LONDON. In concomitanza con il centenario della nascita di William Burroughs, The photographers Gallery ospiterà fino al 30 marzo la mostra “Taking shots”. In mostra oltre 100 opere, prevalentemente in bianco e nero tra cui molte rare e inedite ma anche scatti d’epoca, collage e assemblaggi con cartoline, riviste, copertine di libri e annunci.
Le fotografie esposte sono state scattate principalmente tra i primi anni Cinquanta e Settanta, in città come Londra, Parigi, New York e Tangeri in cui Burroughs ritrasse scene di strada, interni domestici intimi, cantieri ma anche autoritratti e veri e propri ritratti di colleghi scrittori e artisti come Jack Kerouac, Allen Ginsberg e Brion Gysin.
Burroughs era uno scrittore ma usava la fotografia come strumento di ricerca e mezzo di sperimentazione estetica. Trasformate e usate come oggetti usa e getta, le fotografie rappresentano il suo stato animo ma anche il suo stile di vita nomade. A confermarlo anche il fatto che molte delle sue fotografie sono segnate e graffiate, non titolate né datate.
Lo scrittore, poi, era affascinato dalla capacità della fotografia di interrompere il continuum spazio-temporale e di ampliare la percezione dello spettatore del mondo fisico e, utilizzando la tecnica del cut-up (immagini tagliate da diverse opere, disposte e mescolate per creare nuove opere ricche di significato), ha creato moltissimi e impegnati collage. Per lui, questi pezzi hanno funzionato come una forma di viaggio nel tempo e li costruì proprio uno a uno, immaginandosi il carattere che doveva manifestare, proprio come faceva con i personaggi delle sue storie.
English version. William S. Burroughs (1914-1997) was an influential American novelist, essayist and artist, and a cult icon. Coinciding with the centenary of Burroughs’ birth, Taking shots is the first major exhibition worldwide to focus on his large photographic oeuvre, offering new and important insights into his artistic and creative processes.
The exhibition features over a 100 works, mainly black and white, many rarely or never before seen. These include vintage photographs, collages and assemblages alongside related ephemera such as postcards, magazine and book covers and adverts used in Burroughs’ pieces. Also included in the space is Towers Open Fire (1963), a short experimental film by Antony Balch influenced by Burroughs’ theories of the image. The title, Taking Shots, refers to photography but also to Burroughs’ well-known heroin addiction and his obsession with firearms. The photographs exhibited were mainly taken between the early 1950s and 70s in locations including London, Paris, New York and Tangier. Burroughs’ images can be loosely organised into categories including self-portraits, street scenes, intimate domestic interiors, assemblages, construction sites, and portraits of fellow writers and artists, like Jack Kerouac, Allen Ginsberg, and Brion Gysin, and friends and lovers.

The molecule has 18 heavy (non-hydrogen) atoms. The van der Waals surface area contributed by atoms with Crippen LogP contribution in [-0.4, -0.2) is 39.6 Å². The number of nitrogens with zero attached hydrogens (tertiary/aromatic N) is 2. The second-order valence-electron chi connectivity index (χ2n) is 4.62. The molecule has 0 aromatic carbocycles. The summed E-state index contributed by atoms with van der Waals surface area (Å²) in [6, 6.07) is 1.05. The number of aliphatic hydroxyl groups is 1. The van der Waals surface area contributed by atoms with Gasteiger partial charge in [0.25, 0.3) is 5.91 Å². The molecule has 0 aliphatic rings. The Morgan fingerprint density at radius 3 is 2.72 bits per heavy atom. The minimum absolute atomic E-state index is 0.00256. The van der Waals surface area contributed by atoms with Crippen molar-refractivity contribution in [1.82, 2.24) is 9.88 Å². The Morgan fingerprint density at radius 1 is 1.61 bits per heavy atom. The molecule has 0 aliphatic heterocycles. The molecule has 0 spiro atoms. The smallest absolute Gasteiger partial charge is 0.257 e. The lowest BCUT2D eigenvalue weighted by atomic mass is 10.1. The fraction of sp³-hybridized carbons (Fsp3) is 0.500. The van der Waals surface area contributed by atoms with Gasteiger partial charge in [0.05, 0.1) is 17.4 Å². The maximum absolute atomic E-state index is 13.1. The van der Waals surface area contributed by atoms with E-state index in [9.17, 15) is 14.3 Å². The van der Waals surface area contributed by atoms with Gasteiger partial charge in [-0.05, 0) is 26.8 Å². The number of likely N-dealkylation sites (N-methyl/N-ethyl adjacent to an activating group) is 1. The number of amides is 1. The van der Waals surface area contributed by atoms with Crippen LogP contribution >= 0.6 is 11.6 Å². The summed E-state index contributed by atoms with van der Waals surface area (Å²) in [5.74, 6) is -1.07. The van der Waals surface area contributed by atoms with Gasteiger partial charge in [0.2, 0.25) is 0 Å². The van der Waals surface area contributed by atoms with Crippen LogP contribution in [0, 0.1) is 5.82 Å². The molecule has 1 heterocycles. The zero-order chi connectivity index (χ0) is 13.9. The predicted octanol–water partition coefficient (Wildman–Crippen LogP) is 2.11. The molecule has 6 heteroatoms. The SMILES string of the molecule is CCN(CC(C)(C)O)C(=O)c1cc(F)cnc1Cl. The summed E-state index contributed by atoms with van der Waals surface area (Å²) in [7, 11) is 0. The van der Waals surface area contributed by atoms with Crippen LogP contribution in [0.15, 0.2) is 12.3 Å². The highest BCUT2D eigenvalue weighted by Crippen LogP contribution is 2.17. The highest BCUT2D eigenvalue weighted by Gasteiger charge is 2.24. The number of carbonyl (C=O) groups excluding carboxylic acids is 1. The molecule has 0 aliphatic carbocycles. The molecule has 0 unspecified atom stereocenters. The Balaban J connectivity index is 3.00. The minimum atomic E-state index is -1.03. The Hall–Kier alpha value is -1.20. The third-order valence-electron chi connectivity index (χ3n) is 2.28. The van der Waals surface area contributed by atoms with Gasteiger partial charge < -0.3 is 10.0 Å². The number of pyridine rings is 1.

His photographs have hitherto mainly been used to illustrate critical approaches to his work. Taking Shots repositions them as integral to an understanding of the historical and formal characteristics and concerns of Burroughs’ wider oeuvre. Burroughs used photography partly as a research tool, but also as a medium of aesthetic experimentation. Processed cheaply and treated as disposable items, many of his photographs bear markings and scratches, and most are not titled or dated. The fragmented nature of his photographic oeuvre resists a thematic or chronological layout and is reflective of his nomadic lifestyle and state of mind. Burroughs was fascinated by, what he believed to be, photography’s ability to disrupt the space-time continuum and to expand the viewer’s perception of the physical world. Using the cut-up technique – visuals cut from different works arranged and shuffled to conceive new connections and meanings between images – Burroughs created complex collages. For him these pieces functioned as a form of time travel, ones in which the camera was used to literally cut pieces from the continuum to then be repositioned and disseminated.
In a 1976 interview with J. E. Rivers, Burroughs discussed his use of photographs, noting: […] I pay a lot of attention to photographs because of characters. I’ll say, ‘Well, that picture looks something like one of my characters’, and I’ll build up a composite picture of what a character looks like. The exhibition examines these links and photography’s role in Burroughs’ wider aesthetic practices. Taking Shots is curated by Patricia Allmer, Chancellor’s Fellow in Art History at the University of Edinburgh, and John Sears, independent literary critic.